Well folks a DSLR will capture much more than your eye can normally see!

Ah....no. Human eyes have a greater dynamic range, than a camera sensor. You see folks like to shoot AT the sun. Good lucking seeing the sun and the foreground properly exposed from the photo.

The image quality depends on the quality of the lens most. Don't be surprised that a quality professional lens would cost 2x more than the body. The kit lens is OK, not as contrasty and may have certain color cast. May not be as sharp. In the current market, there are a lot of point and shoot size camera with a DSLR senor. Like the Fuji x100s and others. They aren't cheap. Around $1k.
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Old 05-22-2013, 12:31 AM   #5
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Tetra73 is absolutely right, human eyes do have a much greater dynamic range, and DSLR's still have a long ways to go on that front. As someone who has made a lot of $ selling fish pictures over the years I took my time about jumping into the digital market as the early cameras were very expensive and a piece of junk! Until Canon came out with their first digital Rebel at 6 mpixels in 2003 you really didn't have a camera that could compete with film. That camera landed several cover shots for me so it was finally good enough for the editors. I still tell people buying cameras for fish/plant photography - the camera is a throw-away. You'll be trading it in or leaving it on the shelf in 3-5 years. That may be slowing down down as the DSLR's have gotten a lot better. Buy the biggest flash (for fish) and probably better to buy one make by the camera company. If you are taking small things, get a quality macro lens, don't rely on the crap at the end of a zoom lens that says macro. Buy the "tourist lens" that usually comes with the camera, those 18-55 lenses as they are not too bad and helpful when it comes to selling your camera to someone else. Good lenses are often more expensive than the camera. For fish & plant photography though really the start of the DSLR line for Nikon or Canon is perfect. Both do a pretty decent job at low light if you are going to shoot w/o flash (not recommended for most fish though). Most still don't have the autofocus speed though to focus accurately enough on fast moving fish so you'll be manually focusing much of the time. Their starting DSLR's are also perfect for taking most of your vacation & kids pictures too so you can use that as a "selling point". The $800 100 mm macro lens, not so much :-).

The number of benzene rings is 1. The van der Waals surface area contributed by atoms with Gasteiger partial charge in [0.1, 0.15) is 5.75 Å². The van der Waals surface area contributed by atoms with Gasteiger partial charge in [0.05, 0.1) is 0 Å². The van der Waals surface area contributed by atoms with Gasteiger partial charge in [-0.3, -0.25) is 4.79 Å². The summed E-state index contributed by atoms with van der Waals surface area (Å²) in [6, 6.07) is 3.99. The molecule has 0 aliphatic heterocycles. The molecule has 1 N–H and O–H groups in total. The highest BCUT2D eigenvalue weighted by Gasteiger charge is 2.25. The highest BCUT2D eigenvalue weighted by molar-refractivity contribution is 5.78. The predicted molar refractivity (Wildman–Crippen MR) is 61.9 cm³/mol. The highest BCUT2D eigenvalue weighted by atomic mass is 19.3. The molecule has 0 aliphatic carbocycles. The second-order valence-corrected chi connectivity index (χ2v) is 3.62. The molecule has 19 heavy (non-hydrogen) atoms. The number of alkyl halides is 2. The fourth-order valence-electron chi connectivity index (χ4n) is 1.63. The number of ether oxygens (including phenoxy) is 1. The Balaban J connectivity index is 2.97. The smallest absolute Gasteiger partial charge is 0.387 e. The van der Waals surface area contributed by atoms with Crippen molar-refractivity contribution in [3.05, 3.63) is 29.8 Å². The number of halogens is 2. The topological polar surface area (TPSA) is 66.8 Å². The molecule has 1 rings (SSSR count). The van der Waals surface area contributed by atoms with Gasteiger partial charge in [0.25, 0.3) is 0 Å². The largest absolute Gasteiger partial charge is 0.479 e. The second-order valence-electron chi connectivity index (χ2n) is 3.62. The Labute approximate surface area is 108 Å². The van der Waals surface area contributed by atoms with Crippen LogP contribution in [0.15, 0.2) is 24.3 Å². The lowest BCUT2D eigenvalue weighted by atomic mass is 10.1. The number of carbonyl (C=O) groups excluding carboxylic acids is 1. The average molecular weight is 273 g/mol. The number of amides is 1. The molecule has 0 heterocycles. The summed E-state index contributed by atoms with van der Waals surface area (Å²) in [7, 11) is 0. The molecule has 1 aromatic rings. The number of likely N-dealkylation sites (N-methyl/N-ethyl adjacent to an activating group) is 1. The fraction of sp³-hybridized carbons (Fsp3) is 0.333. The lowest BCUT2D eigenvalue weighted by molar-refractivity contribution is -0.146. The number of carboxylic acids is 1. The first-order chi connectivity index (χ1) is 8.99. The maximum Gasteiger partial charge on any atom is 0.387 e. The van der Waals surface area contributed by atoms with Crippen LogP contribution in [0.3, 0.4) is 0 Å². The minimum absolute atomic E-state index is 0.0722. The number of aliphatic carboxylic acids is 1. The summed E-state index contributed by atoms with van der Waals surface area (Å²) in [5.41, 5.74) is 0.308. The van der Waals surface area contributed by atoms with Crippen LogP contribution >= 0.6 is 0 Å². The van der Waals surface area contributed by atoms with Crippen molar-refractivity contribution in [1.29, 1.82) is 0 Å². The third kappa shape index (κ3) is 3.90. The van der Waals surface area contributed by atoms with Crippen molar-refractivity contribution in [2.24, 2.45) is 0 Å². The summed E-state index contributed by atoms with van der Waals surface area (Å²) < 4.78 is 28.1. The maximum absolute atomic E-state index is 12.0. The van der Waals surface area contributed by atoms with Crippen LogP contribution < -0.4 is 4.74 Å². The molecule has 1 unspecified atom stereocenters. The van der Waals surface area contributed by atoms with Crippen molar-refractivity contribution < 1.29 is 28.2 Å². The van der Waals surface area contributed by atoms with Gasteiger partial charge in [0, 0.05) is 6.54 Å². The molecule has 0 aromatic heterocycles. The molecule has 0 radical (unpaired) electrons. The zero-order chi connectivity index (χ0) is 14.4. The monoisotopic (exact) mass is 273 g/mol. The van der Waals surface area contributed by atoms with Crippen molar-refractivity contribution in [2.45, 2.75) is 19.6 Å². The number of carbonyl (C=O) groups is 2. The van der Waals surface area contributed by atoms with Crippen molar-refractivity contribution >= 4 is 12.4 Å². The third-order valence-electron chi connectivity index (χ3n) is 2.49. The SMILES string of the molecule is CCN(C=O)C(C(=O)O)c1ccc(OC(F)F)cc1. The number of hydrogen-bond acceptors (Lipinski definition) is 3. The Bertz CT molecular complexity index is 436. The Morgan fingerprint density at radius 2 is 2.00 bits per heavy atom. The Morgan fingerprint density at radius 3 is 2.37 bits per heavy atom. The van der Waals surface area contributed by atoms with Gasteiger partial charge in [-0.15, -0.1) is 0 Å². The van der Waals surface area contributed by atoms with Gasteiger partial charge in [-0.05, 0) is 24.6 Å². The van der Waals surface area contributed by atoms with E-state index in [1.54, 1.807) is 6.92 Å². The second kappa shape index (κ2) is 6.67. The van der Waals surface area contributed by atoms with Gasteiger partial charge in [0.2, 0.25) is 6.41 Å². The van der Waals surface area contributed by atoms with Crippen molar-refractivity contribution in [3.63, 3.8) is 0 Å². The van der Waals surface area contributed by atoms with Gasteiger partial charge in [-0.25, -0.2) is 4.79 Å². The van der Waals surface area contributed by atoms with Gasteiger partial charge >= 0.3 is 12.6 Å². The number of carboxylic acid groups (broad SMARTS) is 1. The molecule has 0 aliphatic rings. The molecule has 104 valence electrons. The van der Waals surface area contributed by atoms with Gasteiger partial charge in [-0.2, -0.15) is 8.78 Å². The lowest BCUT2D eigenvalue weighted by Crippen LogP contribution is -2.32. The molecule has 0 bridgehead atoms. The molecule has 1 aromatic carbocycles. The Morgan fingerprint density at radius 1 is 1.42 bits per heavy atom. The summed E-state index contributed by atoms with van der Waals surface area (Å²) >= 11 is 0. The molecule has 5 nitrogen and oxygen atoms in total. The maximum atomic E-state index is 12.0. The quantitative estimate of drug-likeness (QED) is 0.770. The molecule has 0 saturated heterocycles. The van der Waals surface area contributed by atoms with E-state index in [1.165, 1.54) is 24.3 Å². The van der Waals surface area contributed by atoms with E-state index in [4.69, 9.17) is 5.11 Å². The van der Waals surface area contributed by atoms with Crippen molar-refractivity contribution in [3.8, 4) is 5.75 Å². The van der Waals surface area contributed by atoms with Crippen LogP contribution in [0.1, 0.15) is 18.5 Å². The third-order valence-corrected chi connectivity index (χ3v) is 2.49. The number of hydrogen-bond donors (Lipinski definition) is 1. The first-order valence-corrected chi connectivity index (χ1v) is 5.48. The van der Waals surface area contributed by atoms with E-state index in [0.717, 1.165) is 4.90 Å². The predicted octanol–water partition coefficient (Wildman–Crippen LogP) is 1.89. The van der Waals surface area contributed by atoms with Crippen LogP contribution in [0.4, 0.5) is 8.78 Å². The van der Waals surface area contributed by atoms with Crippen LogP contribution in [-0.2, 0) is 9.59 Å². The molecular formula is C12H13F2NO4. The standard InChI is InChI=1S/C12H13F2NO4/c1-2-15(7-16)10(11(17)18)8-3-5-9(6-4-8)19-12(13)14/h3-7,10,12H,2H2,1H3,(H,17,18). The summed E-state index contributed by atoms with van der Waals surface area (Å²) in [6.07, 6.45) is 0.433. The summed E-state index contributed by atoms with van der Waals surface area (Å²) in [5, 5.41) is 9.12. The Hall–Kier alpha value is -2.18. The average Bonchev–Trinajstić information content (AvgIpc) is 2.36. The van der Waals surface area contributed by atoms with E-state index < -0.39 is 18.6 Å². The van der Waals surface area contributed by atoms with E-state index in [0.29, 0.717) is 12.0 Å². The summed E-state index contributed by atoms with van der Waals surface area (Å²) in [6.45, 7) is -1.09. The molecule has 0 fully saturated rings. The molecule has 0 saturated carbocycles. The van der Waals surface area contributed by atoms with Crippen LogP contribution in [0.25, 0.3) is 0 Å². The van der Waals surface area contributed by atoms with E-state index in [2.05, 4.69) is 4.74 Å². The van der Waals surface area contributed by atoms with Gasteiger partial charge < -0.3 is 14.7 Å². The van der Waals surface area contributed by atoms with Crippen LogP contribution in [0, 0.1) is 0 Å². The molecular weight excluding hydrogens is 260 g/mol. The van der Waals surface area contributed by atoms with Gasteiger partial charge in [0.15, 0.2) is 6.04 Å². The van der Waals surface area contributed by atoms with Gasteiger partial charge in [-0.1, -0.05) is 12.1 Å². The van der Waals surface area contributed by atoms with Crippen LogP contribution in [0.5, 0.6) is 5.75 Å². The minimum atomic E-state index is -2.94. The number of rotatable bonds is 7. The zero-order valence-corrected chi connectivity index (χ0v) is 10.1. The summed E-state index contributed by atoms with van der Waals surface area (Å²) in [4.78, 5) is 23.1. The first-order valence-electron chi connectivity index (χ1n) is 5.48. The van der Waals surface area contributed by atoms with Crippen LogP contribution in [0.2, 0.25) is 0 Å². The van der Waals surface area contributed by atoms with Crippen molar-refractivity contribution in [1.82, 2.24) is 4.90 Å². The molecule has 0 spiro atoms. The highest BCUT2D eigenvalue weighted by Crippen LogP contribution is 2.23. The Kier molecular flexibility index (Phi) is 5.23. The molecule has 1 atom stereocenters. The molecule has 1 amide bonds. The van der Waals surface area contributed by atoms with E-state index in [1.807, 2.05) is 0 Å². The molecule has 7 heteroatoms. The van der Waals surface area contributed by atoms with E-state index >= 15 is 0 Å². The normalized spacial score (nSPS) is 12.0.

Quote:
Originally Posted by tetra73 View Post
Ah....no. Human eyes have a greater dynamic range, than a camera sensor. You see folks like to shoot AT the sun. Good lucking seeing the sun and the foreground properly exposed from the photo.